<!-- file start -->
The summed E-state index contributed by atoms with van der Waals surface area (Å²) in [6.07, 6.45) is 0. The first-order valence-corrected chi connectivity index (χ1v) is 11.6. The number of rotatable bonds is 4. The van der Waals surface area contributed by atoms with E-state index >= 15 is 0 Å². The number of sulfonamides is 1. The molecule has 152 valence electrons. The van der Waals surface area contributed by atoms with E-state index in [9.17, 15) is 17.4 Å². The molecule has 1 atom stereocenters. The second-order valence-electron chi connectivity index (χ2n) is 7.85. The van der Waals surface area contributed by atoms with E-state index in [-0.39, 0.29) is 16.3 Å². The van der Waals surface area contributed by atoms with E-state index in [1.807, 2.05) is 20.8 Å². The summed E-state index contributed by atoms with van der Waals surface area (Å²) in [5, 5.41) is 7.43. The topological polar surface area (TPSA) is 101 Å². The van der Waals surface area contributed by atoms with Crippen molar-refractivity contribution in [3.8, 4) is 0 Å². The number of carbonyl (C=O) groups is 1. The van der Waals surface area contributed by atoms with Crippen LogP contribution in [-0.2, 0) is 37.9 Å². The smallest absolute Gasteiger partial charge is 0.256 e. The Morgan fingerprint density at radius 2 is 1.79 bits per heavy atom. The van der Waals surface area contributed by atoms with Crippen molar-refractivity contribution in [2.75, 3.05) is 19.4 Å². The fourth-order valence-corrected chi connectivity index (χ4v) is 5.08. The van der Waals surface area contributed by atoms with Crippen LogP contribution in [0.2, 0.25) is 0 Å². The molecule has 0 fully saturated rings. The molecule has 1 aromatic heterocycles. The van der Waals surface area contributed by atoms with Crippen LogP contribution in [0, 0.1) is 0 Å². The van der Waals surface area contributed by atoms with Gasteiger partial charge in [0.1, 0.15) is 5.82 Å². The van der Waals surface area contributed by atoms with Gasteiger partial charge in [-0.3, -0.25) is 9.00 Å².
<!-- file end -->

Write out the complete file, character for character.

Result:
The summed E-state index contributed by atoms with van der Waals surface area (Å²) in [6.07, 6.45) is 0. The first-order valence-corrected chi connectivity index (χ1v) is 11.6. The number of rotatable bonds is 4. The van der Waals surface area contributed by atoms with E-state index >= 15 is 0 Å². The number of sulfonamides is 1. The molecule has 152 valence electrons. The van der Waals surface area contributed by atoms with E-state index in [9.17, 15) is 17.4 Å². The molecule has 1 atom stereocenters. The second-order valence-electron chi connectivity index (χ2n) is 7.85. The van der Waals surface area contributed by atoms with E-state index in [-0.39, 0.29) is 16.3 Å². The van der Waals surface area contributed by atoms with E-state index in [1.807, 2.05) is 20.8 Å². The summed E-state index contributed by atoms with van der Waals surface area (Å²) in [5, 5.41) is 7.43. The topological polar surface area (TPSA) is 101 Å². The van der Waals surface area contributed by atoms with Crippen molar-refractivity contribution in [3.8, 4) is 0 Å². The number of carbonyl (C=O) groups is 1. The van der Waals surface area contributed by atoms with Crippen LogP contribution in [-0.2, 0) is 37.9 Å². The smallest absolute Gasteiger partial charge is 0.256 e. The Morgan fingerprint density at radius 2 is 1.79 bits per heavy atom. The van der Waals surface area contributed by atoms with Crippen molar-refractivity contribution in [2.75, 3.05) is 19.4 Å². The fourth-order valence-corrected chi connectivity index (χ4v) is 5.08. The van der Waals surface area contributed by atoms with Crippen LogP contribution in [0.2, 0.25) is 0 Å². The molecule has 0 fully saturated rings. The molecule has 1 aromatic heterocycles. The van der Waals surface area contributed by atoms with Crippen LogP contribution in [0, 0.1) is 0 Å². The van der Waals surface area contributed by atoms with Gasteiger partial charge in [0.1, 0.15) is 5.82 Å². The van der Waals surface area contributed by atoms with Gasteiger partial charge in [-0.3, -0.25) is 9.00 Å².